By the end of the final hour we know we have seen something special. There is clarity and precision and intelligence and wonder. People are up out of their seats as the cast take the curtain call. The production will mature more across the coming week, the performances will develop in confidence and become yet more finely defined. Many small adjustments will be made, but for me (and many others) this is already theatre at the highest level of achievement. Now all we have to do is produce a broadcast that does it justice.

Image: detail from the Liber Regalis, showing Richard and his queen, Anne of Bohemia; Westminster Abbey, MS 38, f. 20.


  1. Carol Clements says:

    Hi John : glad to see that lunch got a mention 🙂

    I was at the preview last night too – thoroughly enjoyed it. The music is amazing, the set & lighting incredible and the acting… well, just sublime, particularly Oliver Ford Davies. There are a few tweaks to be done, naturally, but this show will just get better as it progresses. Already looking forward to the DVD 😀

  2. Sylvia Morris says:

    Wonderful post John. My appetite is well and truly whetted!

  3. Quinn says:

    Thank you so much for this detailed glimpse of what sounds like a brilliant production. How I would love to see this play! Transatlantic flight put the price of attendance beyond reach, but I will follow and enjoy vicariously.

  4. Gail says:

    Thank you for this, John, and for all your insights into the making of this play.

    I was there last night, too: I was one of the gaspers! I can only add that the production was so enthralling that I breathed “Wow!” at the end.

    I’ll be seeing it again next month (on stage, and on screen!), and again in January. I’m looking forward to seeing the little differences that will be inevitable after the previews, and I’m really curious about how it will look on screen, and how it will be played in the different space of the Barbican.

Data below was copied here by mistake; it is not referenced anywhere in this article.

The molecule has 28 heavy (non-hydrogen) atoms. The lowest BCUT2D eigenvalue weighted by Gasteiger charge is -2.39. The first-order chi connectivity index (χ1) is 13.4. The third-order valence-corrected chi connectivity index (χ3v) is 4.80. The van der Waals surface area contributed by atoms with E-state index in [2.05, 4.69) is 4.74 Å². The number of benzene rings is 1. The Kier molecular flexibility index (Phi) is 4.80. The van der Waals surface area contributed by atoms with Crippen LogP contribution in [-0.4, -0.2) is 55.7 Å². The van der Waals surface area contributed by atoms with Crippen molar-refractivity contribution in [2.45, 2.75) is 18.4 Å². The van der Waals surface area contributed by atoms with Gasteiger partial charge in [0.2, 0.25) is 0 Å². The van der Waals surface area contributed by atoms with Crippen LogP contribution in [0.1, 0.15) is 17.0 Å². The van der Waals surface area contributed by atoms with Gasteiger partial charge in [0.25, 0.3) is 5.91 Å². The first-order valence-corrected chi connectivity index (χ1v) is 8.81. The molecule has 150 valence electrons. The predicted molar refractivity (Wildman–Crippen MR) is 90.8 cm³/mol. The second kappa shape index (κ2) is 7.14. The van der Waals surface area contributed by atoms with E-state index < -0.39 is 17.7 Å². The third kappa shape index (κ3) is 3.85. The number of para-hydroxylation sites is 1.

5. Rebecca says:

    I can not *wait* the little over two weeks til I fly over to see this. I also can’t sufficiently express how grateful i am for your blog and the videos. It’s so exciting. Thank you !

  6. Tracy says:

    Thanks for another great post, John. As a follower of your blog since the days of Hamlet I was pleased to see the lunch mention tradition continuing 😉

    I’ll be going to a cinema screening and am looking forward to it even more now!

  7. Kathrin Franke says:

    Well, I was lucky enough to have seen both Thursday’s and Friday’s previews (staying in Birmingham I went into Stratford early Friday morning and was lucky enough to get a standing ticket for the night). Now I’m completely broke but I don’t regret a single penny I spent, it was well worth it.
    I remember the scene with the stick, even though I couldn’t really see what happened – I assumed the stick had fallen down, instead of snapping – but the resulting laughs gave a bit of relief before the rest of the drama. There was a surprisingly large number of laughs throughout the play too, sometimes because the lines just became so clear by the way they were said, sometimes by the way the scenes were played (as when Richard was handing over the crown).
    Can’t wait to see it on screen, and in London too.